Are mangoes moving further into the premium fruit category? “Five or six years ago, Tommy Atkins and Kents were the mango choices for our customers. That’s what people wanted,” says Dennis Sever of Exotic Growers. “Now our customers are tired of them and there are other varieties out there such as Ataulfo or Thai mangoes or Kesar mangoes. While Tommys and Kents are fibrous, these ones are like butter. They melt in your mouth, are very sweet and the seeds are very small so you get more bang for your buck in edible fruit.”
Indeed, Exotic Growers is underway with Ataulfo or “honey” mangoes from Mexico and shipments are starting to increase. Two weeks ago, FOBs were in the $12 range but now with increased volume, they’ve moved into the $6-$7 range.
However, its other key variety is on hold. Unrest in the country forced a halt by the USDA on Haitian mangoes back in October over safety concerns for its inspection staff. Meanwhile, for the shipper, it ships Haitian mangoes concurrently with Ataulfo.
“Both are sweet mangoes and one appeals to the Asian market while the other, the Latin American/Caribbean market,” says Sever. “During Haitian mango season, those mangoes are our bread and butter. That’s the mango we sell the most of--we do about two containers a week which for us as a small to midsize company, is plenty.” The Haitian mango season generally starts at the end of March or the beginning of April and goes throughout the summer.
Right: Ataulfo mango; photo: National Mango Board
Starting with Colombian mangoes
That said, while that’s put more pressure on demand for Ataulfo mangoes, it’s also opened up opportunities for varieties newer to the U.S. consumer. Exotic Growers will shortly begin shipping (irradiated) mangoes out of Colombia for the first time. “They taste like Indian mangoes which are very expensive because you need to bring them by air. They’re between $20-$30 or even $40 in the off-season,” says Sever. “These will be in the high teens or low $20s.”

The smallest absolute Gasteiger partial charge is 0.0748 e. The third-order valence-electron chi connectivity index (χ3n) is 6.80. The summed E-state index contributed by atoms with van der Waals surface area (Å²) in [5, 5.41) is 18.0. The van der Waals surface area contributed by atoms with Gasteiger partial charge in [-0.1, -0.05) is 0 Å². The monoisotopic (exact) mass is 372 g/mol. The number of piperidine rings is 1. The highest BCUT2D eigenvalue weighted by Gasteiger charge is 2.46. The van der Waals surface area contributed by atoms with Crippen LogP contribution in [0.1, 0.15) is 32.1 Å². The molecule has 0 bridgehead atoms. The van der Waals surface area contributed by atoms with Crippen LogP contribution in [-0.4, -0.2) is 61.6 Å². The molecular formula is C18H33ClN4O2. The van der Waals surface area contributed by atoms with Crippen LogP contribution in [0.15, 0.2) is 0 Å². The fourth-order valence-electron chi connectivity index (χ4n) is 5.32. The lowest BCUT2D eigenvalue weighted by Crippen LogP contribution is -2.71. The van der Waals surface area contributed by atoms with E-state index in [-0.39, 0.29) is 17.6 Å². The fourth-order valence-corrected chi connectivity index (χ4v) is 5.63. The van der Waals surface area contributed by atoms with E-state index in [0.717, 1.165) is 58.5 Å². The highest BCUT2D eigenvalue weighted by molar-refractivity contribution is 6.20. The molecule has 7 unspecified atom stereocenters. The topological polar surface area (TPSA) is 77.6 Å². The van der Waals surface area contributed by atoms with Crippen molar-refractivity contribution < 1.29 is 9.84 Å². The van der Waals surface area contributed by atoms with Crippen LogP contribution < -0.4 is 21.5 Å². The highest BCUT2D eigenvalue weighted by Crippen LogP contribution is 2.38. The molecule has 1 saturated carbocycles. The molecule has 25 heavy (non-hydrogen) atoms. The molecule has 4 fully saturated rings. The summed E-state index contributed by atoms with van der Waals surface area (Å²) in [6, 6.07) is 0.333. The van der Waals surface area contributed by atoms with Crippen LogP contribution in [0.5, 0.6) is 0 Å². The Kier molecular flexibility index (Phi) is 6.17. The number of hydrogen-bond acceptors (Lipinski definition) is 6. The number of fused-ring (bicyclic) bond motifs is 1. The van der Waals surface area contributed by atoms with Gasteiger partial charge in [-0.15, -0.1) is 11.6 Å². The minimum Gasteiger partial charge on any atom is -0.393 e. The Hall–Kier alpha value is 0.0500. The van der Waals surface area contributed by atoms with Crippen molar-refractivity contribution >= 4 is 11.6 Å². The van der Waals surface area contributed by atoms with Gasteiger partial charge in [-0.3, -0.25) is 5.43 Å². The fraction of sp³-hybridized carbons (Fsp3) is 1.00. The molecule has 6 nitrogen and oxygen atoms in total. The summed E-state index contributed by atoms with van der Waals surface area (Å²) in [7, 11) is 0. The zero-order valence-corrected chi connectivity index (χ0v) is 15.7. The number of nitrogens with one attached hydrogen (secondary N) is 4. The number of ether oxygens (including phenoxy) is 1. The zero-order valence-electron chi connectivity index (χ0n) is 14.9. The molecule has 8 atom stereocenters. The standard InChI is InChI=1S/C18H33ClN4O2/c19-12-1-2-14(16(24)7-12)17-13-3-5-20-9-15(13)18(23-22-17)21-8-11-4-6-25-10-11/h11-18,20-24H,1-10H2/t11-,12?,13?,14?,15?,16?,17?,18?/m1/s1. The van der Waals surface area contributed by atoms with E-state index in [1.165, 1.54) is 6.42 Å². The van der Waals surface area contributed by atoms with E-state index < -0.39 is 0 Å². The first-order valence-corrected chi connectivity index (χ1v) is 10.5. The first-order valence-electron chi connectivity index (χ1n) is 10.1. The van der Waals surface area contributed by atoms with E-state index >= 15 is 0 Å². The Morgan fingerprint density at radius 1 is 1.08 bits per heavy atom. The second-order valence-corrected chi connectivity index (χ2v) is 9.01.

While growers in countries such as Ecuador are also planting specialty mangoes, he says some domestic growers are turning to specialty mangoes as well. “A few growers here in Florida took out their dragon fruit because the market out of Florida is bad and they’ve planted varieties such as Mallika mangoes or the Po Pyu Kalay or “lemon meringue pie mango,”, the latter of which runs on a short 10 day to two week season. “It’s the sweetest mango you’ve ever had in your life.”
From Sever’s perspective, it’s a win-win situation. “It’s a fairly easy crop to grow that doesn’t take much attention--you’re not spending as much on fertilizers as you are with other crops and farmers make a far better profit from specialty mangoes,” he says. “Specialty mangoes also demand high prices. They can’t grow enough right now. Growers are selling out immediately once they’re ready for picking and they have pre-orders for them.”
For more information:
Exotic Growers, Inc.
Tel: +1 (305) 393-1556